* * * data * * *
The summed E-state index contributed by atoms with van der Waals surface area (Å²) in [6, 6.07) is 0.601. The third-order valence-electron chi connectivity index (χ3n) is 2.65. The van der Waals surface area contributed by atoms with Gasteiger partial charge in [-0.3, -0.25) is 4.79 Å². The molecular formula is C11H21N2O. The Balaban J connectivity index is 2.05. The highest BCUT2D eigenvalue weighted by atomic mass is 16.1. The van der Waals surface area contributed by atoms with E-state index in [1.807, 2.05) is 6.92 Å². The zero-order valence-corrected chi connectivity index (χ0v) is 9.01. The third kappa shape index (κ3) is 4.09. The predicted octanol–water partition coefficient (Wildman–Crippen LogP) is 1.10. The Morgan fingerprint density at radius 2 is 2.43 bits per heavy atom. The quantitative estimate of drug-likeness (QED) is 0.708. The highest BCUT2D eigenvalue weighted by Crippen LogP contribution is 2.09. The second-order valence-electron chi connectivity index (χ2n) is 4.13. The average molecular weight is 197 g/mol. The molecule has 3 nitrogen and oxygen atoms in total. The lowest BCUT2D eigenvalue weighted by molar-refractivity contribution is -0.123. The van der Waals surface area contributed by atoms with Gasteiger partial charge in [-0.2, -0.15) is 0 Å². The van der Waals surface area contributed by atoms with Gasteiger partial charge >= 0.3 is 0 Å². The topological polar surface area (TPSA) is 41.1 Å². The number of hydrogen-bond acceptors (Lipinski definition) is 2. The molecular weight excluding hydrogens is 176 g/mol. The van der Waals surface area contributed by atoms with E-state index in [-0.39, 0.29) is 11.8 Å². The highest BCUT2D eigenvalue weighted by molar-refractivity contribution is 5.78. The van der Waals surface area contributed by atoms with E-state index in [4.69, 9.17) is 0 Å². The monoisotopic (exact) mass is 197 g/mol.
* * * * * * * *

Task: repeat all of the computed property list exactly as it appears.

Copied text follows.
The summed E-state index contributed by atoms with van der Waals surface area (Å²) in [6, 6.07) is 0.601. The third-order valence-electron chi connectivity index (χ3n) is 2.65. The van der Waals surface area contributed by atoms with Gasteiger partial charge in [-0.3, -0.25) is 4.79 Å². The molecular formula is C11H21N2O. The Balaban J connectivity index is 2.05. The highest BCUT2D eigenvalue weighted by atomic mass is 16.1. The van der Waals surface area contributed by atoms with E-state index in [1.807, 2.05) is 6.92 Å². The zero-order valence-corrected chi connectivity index (χ0v) is 9.01. The third kappa shape index (κ3) is 4.09. The predicted octanol–water partition coefficient (Wildman–Crippen LogP) is 1.10. The Morgan fingerprint density at radius 2 is 2.43 bits per heavy atom. The quantitative estimate of drug-likeness (QED) is 0.708. The highest BCUT2D eigenvalue weighted by Crippen LogP contribution is 2.09. The second-order valence-electron chi connectivity index (χ2n) is 4.13. The average molecular weight is 197 g/mol. The molecule has 3 nitrogen and oxygen atoms in total. The lowest BCUT2D eigenvalue weighted by molar-refractivity contribution is -0.123. The van der Waals surface area contributed by atoms with Gasteiger partial charge in [-0.2, -0.15) is 0 Å². The van der Waals surface area contributed by atoms with Gasteiger partial charge >= 0.3 is 0 Å². The topological polar surface area (TPSA) is 41.1 Å². The number of hydrogen-bond acceptors (Lipinski definition) is 2. The molecular weight excluding hydrogens is 176 g/mol. The van der Waals surface area contributed by atoms with E-state index in [-0.39, 0.29) is 11.8 Å². The highest BCUT2D eigenvalue weighted by molar-refractivity contribution is 5.78. The van der Waals surface area contributed by atoms with E-state index in [4.69, 9.17) is 0 Å². The monoisotopic (exact) mass is 197 g/mol.